It seemed like a suitable jump of of complexity both in software and breadboard wiring. (perhaps it was a jump too far) Here's what happened!

Circuit Debugging

My son disappeared for half an hour and returned with breadboard, 7 segment display, and T-Cobbler carefully connected with jumper wires. He plugged it in to the RPi, loaded up the pin 11 demo program and clicked the green flag icon to run the program. The scratch variable was clearly cycling on and off on the screen, but none of the segments lit. We ended up tearing the circuit down trying to get it to work and along the way discovered a few problems..

1. The T-Cobbler board has 40 pins that need to be inserted into the breadboard. That takes more insertion force than you'd think.

2. The LED display was of the common anode variety. This means that all the anodes are connected together and the segments lit by pulling the individual cathodes down to ground.

(So he had connected the LED segments the wrong way round.)

A quick flick through the Maplin catalog confirmed you can get common cathode versions.

Driving Common Anode Displays

My initial thought was we'd have to use a transistor inverter to drive each segment, but that's a fair bit of extra complexity and not strictly necessary.

A simple inverter circuit is not necessary.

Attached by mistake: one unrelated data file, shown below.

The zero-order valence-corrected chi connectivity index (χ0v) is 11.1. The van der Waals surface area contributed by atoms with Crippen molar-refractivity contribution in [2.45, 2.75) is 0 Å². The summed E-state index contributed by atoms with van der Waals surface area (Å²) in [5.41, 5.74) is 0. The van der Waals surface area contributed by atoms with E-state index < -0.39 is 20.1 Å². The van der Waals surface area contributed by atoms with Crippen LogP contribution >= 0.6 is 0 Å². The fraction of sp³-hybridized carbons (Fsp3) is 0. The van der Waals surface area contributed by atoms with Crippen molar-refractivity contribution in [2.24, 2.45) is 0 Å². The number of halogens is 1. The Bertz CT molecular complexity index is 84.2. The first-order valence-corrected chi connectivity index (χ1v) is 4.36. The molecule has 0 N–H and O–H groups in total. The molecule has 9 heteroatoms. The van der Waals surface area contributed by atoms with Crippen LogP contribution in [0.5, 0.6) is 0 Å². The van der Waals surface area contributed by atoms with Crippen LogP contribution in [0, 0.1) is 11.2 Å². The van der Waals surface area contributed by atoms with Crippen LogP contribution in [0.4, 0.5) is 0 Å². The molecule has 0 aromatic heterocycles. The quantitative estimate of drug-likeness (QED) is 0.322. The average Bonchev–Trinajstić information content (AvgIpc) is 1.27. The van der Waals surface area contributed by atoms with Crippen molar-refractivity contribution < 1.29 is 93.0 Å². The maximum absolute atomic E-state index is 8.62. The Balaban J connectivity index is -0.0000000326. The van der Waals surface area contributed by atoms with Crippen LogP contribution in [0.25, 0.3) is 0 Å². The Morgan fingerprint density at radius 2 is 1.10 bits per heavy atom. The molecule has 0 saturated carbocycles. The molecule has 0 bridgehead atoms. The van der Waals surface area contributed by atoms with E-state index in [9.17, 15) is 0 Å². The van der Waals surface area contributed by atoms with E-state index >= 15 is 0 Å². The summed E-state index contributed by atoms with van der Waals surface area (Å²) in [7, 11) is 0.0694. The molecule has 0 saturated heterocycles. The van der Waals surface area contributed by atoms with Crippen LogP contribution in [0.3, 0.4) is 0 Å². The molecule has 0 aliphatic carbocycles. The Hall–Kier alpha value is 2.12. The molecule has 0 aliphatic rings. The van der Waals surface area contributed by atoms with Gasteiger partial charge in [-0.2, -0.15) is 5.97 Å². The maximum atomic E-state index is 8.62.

Each GPIO output actively pulls high or low, so if you connect the common anode to 3.3v then any low pins connected to the cathodes will turn the display segment on.

Connecting a common anode display to a Raspberry Pi

The only hitch is the logic is the other way around! (pin low = segment on)

But it's only just occurred to me that we could do this after reading the Raspberry Pi GPIO Documentation and seeing an LED connected this way. (Must try this tonight!!)

Wednesday, 4 February 2015

Raspberry Pi Diary - Breakout Boards

Interfacing 101

One of the main reasons why I bought the Raspberry Pi was to bring together the two worlds of electronics and computing for my two youngest sons. The oldest of the two already has various components and breadboard to play about with, and he's already been experimenting with scratch for a while now.

The great thing about the Raspberry Pi is that it has those GPIO pins just waiting to connected to LEDs, switches, sensors or the wide variety of add-ons that you can buy these days. I thought I'd start by getting a simple breakout board from Maplin.

GPIO Breakout Board
I got one, but lets just say I made a few mistakes!

Mistake #1

It comes in kit form, requiring the ribbon socket and header pins to be soldered together before you can use it. There's a simple diagram that suggests how the ribbon connector should connect to the GPIO pins and which way it should fasten into the breakout board. Seemed simple enough but it wasn't obvious which way up the board should go.

One end of the breakout board
One end was labelled 'GPIO HEADER' (see diagram), so I concluded that it belongs this way up and started soldering the socket. After I'd done about eight I started to get the niggling feeling that it wasn't correct. I stopped and traced the wiring only to find I actually had the board upside down!!!

Now unsoldering a double-sided board is a nightmare, and my desoldering pump just wasn't doing the job. In the end, I levered the socket away from the board leaving the soldered pins still attached. These were then individually removed with a hot soldering iron and a pair of pliers.

Botched breakout board with removed socket pins.
Now I'll have to drill out the remaining solder before I can start again. (This wasn't going well!)

Mistake #2